• If your goal is to understand the content of a PDF, Bing and OpenAI will enable you to upload documents and get explanations of their contents
  • Uses basic natural language processing (NLP) prompts without any schema on output data
  • Typically “forgets” the data after a query — no notion of storage (LTM)
  • In a production environment, data loss can have significant consequences. It can lead to operational disruptions, inaccurate analytics, and loss of valuable insights
  • There is no possibility to test the behavior of the system

Let’s break down the Data Platform component at this stage:

Memory type State Description
Sensory Memory Chatbot interface Can be interpreted in this context as the interface used for the human input
STM The context window of the chatbot/search. In essence stateless The processing layer and a storage of the session/user context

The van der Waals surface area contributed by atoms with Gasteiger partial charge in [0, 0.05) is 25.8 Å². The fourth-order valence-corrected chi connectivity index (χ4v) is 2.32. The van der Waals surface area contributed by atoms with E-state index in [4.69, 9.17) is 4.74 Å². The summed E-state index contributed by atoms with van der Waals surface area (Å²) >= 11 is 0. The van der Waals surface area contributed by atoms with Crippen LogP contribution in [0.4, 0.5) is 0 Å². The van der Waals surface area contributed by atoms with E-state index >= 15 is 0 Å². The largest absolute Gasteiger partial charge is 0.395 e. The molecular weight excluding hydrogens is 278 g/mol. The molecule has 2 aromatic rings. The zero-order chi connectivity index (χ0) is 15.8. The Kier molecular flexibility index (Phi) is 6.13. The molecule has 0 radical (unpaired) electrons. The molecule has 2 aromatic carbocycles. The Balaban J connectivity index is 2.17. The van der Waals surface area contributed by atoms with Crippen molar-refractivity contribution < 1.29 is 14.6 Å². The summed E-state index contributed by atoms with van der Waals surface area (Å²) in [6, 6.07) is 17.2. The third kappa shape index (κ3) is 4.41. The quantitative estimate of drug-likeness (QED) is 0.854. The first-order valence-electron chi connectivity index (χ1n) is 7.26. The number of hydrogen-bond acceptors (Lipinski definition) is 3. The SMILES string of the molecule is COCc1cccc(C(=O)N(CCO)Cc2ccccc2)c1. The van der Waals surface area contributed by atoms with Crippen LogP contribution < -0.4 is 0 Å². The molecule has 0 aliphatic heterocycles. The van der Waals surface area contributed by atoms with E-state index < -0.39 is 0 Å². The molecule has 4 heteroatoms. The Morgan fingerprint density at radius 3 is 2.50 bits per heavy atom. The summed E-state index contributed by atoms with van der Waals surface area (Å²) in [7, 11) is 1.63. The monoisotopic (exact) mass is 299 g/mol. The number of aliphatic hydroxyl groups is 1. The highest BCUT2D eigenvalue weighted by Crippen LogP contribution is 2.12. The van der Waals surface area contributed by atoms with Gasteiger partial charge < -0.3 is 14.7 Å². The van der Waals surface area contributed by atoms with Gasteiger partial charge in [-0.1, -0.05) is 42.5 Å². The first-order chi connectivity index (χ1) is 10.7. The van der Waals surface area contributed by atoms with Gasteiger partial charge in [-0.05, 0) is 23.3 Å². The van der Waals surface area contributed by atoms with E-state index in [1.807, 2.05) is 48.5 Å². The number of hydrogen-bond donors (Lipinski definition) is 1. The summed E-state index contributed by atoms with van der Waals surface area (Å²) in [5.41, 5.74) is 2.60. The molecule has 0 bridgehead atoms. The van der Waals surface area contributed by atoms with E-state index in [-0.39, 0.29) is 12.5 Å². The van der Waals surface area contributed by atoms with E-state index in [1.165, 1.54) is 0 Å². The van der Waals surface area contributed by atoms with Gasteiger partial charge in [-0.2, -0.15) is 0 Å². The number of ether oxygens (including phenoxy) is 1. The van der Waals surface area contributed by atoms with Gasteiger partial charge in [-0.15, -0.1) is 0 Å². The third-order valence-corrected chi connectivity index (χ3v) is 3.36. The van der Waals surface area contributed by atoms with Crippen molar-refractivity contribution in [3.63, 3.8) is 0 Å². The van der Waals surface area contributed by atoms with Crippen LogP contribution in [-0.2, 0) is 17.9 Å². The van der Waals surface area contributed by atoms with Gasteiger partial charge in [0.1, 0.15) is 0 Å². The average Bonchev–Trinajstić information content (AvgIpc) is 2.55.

LTM Not present at this stage The information storage


  • Decoupling: Separating components to reduce interdependency.
  • Portability: Ability to run in different environments.
  • Modularity: Breaking down into smaller, independent parts.

Extendability: Capability to add features or functionality.

Next Steps:

  1. Implement a LTM memory component for information retention.
  2. Develop an abstraction layer for Sensory Memory input and processing multiple file types.

Addressing these points will enhance flexibility, reusability, and adaptability.

2.3 Summary - Ask PDF questions

Description Use-Case Summary Memory Maturity Production readiness
The Foundational Model Extract info from your documents ChatGPT prompt engineering as the only way to optimise outputs SM, STM are system defined, LTM is not present Works 15% of time Lacks Decoupling, Portability, Modularity and Extendability

2.4. Addendum - companies in the space: OpenAI, Anthropic, and Cohere

  • A brief on each provider, relevant model and its role in the modern data space.
  • The list of models and providers in the space

    Model Provider Structured data Speed Params Fine Tunability
    gpt-4 OpenAI  Yes ★☆☆   - No
    gpt-3.5-turbo OpenAI Yes ★★☆   175B No
    gpt-3 OpenAI No   ★☆☆  175B No
    ada, babbage, curie  OpenAI No ★★★   350M - 7B Yes
    claude Anthropic  No ★★☆   52B No 
    claude-instant Anthropic  No ★★★   52B No
    command-xlarge Cohere No  ★★☆  50B Yes